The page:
We need to establish a national fund for higher-risk patients. We know that such patients cost about $32,000 annually so even adjusting for anticipated inflation with a likely pool of about 400,000 to 500,000 enrollees, the national cost to taxpayers would be about $20 billion annually.
This would be considerably less than the current method of demanding that healthy (mostly young) people subsidize (pay the same high price) as the high-risk insured. It would be a worthwhile compromise. Even with a new national high-risk insurance pool, government involvement would be dramatically reduced with the elimination of Obamacare (ACA). People would be protected from a catastrophic illness or medical bill and yet become far more involved in medicare care price vs. value decisions like they are when they choose what supermarket to shop in or what car to buy.
If the private sector is to have any real chance to compete, if entrepreneurs are to have a chance to develop new systems, technologies and health care pathways, if consumers are ever permitted to make informed, cost-conscious, free market decisions about the value of their care, then the government needs to be far less involved in national medical care.
In sum, these changes by the federal government would do to wonders for reducing our national medical care costs:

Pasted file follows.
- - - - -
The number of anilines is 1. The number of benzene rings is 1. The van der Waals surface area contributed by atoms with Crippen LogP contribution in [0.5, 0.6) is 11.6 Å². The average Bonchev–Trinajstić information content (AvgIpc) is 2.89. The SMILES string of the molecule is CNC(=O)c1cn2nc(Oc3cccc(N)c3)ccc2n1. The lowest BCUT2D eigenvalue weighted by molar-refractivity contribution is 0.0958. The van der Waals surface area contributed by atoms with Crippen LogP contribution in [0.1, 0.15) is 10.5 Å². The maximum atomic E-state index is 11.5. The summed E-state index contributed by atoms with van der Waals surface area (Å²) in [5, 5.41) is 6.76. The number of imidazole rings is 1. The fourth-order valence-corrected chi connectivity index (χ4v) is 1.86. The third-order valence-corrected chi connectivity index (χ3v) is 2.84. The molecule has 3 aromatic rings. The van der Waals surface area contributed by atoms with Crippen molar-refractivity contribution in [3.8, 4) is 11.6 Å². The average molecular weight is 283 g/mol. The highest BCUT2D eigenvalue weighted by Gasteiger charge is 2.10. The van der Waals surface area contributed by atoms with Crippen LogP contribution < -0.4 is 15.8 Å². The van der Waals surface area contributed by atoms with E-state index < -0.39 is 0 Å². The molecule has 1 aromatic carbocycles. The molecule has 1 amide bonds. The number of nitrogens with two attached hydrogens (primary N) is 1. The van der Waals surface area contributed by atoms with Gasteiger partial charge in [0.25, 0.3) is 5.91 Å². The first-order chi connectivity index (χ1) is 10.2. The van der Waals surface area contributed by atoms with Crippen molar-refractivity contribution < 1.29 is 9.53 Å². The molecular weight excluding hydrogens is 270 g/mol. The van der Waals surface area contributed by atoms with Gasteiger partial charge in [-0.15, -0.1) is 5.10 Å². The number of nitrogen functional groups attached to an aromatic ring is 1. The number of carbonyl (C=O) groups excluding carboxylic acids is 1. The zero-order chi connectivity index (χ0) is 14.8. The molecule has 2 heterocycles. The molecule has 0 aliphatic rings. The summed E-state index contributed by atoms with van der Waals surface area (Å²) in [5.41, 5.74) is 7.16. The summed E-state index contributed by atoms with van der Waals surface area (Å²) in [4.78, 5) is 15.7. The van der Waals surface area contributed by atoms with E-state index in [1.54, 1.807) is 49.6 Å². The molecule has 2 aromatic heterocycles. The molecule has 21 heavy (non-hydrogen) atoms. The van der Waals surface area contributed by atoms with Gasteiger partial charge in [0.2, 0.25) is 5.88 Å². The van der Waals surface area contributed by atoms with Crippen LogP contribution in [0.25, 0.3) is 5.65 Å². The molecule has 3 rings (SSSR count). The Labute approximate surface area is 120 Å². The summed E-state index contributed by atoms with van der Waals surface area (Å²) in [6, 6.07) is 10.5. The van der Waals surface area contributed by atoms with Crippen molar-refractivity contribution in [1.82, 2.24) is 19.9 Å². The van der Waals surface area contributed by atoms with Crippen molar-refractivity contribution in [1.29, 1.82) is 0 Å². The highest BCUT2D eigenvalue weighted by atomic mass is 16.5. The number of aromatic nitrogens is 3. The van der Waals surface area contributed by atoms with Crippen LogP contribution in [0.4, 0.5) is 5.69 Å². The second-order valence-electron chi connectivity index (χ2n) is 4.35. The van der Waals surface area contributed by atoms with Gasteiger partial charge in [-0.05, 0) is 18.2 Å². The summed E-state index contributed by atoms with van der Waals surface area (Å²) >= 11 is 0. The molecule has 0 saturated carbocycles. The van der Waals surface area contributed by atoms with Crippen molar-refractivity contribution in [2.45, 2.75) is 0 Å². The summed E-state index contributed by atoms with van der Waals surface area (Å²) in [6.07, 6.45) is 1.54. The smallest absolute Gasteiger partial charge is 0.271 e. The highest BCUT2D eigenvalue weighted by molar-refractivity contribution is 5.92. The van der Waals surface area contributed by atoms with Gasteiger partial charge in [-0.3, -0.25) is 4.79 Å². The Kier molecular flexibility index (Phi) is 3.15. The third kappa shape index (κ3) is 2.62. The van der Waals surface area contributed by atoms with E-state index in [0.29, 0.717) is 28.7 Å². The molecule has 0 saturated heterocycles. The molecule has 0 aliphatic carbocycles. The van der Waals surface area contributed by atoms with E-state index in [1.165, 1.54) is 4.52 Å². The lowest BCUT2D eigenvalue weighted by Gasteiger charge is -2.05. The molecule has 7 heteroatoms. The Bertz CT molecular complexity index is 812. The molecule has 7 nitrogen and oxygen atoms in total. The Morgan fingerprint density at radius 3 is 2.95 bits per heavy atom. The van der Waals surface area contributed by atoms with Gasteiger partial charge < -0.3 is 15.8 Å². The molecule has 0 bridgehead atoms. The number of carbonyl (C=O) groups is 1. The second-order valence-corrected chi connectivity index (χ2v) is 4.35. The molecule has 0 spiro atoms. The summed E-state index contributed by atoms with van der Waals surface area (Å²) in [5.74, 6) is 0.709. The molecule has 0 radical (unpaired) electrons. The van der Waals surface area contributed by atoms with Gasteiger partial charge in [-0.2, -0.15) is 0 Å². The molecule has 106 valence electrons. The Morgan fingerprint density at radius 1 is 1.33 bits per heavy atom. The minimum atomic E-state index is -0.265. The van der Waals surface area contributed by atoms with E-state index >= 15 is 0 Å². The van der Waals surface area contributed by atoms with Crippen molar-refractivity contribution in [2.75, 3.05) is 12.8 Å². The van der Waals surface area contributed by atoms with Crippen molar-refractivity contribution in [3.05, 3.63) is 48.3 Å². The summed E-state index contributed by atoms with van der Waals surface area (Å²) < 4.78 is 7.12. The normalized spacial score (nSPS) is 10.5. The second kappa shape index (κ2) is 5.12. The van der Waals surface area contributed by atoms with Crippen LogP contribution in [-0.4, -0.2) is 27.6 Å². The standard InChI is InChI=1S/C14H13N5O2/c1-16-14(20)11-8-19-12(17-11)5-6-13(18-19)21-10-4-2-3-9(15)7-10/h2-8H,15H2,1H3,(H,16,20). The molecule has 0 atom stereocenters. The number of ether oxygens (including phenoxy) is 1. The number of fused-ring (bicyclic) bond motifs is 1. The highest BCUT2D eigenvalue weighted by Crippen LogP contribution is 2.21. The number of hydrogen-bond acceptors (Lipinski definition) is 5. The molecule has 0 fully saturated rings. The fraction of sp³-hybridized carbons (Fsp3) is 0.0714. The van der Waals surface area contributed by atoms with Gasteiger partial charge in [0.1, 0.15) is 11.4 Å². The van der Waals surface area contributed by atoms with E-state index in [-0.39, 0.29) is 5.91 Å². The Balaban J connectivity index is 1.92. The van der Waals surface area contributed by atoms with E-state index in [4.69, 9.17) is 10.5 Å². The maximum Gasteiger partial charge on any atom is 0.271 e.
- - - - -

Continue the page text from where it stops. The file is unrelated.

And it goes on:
- Repeal Obamacare
- Initiate this high risk fund for enrollees with pre-existing conditions
- Expand Health Savings Accounts (HSA) to make patients far more market (value) conscious
- Change tax laws to give individuals the same the tax deductibility that employers have had since the 1940s making the insured far better consumers
Just initiating the above suggestions would stir the marketplace to force providers to compete on value. This would reward those high-quality / low-cost medical providers as free markets do and force high-cost providers to shape up or close.
The only way health care costs will come down and with adequate availability is in a freer market in which medical prices are known in advance of treatment and not deeply concealed. I was on the board of a hospital system, St. Luke’s University Hospital and Health System headquartered in Bethlehem, PA, that started a very consumer-friendly website a few years ago that gives complete, actual prices for various procedures, lab services, imaging and testing. This spring the Philadelphia Inquirer did an article on this previously inconceivable strategy.
The St. Luke’s site itself is worth a look: https://pricechecker.slhn.org/